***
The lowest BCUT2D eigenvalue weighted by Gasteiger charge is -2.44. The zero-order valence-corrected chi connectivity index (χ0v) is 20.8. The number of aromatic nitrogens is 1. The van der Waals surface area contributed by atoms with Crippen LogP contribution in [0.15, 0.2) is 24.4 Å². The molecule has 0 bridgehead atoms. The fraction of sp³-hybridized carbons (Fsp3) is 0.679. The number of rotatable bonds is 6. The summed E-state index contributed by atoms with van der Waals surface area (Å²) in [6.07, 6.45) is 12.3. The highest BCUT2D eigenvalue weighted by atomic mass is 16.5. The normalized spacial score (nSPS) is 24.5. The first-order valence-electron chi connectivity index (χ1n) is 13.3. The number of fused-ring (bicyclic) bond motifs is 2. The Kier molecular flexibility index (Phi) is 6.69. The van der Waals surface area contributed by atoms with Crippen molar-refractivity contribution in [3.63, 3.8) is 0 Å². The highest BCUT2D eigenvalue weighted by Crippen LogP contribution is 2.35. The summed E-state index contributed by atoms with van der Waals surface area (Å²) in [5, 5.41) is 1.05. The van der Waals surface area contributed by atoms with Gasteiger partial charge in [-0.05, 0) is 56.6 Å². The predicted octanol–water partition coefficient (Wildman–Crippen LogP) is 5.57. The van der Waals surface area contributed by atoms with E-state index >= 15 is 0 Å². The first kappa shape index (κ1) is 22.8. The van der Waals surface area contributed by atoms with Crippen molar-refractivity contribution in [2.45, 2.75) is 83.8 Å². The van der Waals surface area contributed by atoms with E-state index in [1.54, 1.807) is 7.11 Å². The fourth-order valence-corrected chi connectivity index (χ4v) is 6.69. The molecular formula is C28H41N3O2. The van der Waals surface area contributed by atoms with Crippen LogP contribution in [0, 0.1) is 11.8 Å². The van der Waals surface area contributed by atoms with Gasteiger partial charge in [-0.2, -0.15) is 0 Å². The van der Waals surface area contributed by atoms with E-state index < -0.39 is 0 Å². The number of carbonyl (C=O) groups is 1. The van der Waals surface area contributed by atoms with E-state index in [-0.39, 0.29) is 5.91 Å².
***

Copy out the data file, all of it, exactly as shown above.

The lowest BCUT2D eigenvalue weighted by Gasteiger charge is -2.44. The zero-order valence-corrected chi connectivity index (χ0v) is 20.8. The number of aromatic nitrogens is 1. The van der Waals surface area contributed by atoms with Crippen LogP contribution in [0.15, 0.2) is 24.4 Å². The molecule has 0 bridgehead atoms. The fraction of sp³-hybridized carbons (Fsp3) is 0.679. The number of rotatable bonds is 6. The summed E-state index contributed by atoms with van der Waals surface area (Å²) in [6.07, 6.45) is 12.3. The highest BCUT2D eigenvalue weighted by atomic mass is 16.5. The normalized spacial score (nSPS) is 24.5. The first-order valence-electron chi connectivity index (χ1n) is 13.3. The number of fused-ring (bicyclic) bond motifs is 2. The Kier molecular flexibility index (Phi) is 6.69. The van der Waals surface area contributed by atoms with Crippen molar-refractivity contribution in [3.63, 3.8) is 0 Å². The highest BCUT2D eigenvalue weighted by Crippen LogP contribution is 2.35. The summed E-state index contributed by atoms with van der Waals surface area (Å²) in [5, 5.41) is 1.05. The van der Waals surface area contributed by atoms with Gasteiger partial charge in [-0.05, 0) is 56.6 Å². The predicted octanol–water partition coefficient (Wildman–Crippen LogP) is 5.57. The van der Waals surface area contributed by atoms with E-state index >= 15 is 0 Å². The first kappa shape index (κ1) is 22.8. The van der Waals surface area contributed by atoms with Crippen molar-refractivity contribution in [2.45, 2.75) is 83.8 Å². The van der Waals surface area contributed by atoms with E-state index in [1.54, 1.807) is 7.11 Å². The fourth-order valence-corrected chi connectivity index (χ4v) is 6.69. The molecular formula is C28H41N3O2. The van der Waals surface area contributed by atoms with Crippen LogP contribution in [0, 0.1) is 11.8 Å². The van der Waals surface area contributed by atoms with Gasteiger partial charge in [-0.2, -0.15) is 0 Å². The van der Waals surface area contributed by atoms with E-state index < -0.39 is 0 Å². The number of carbonyl (C=O) groups is 1. The van der Waals surface area contributed by atoms with E-state index in [-0.39, 0.29) is 5.91 Å².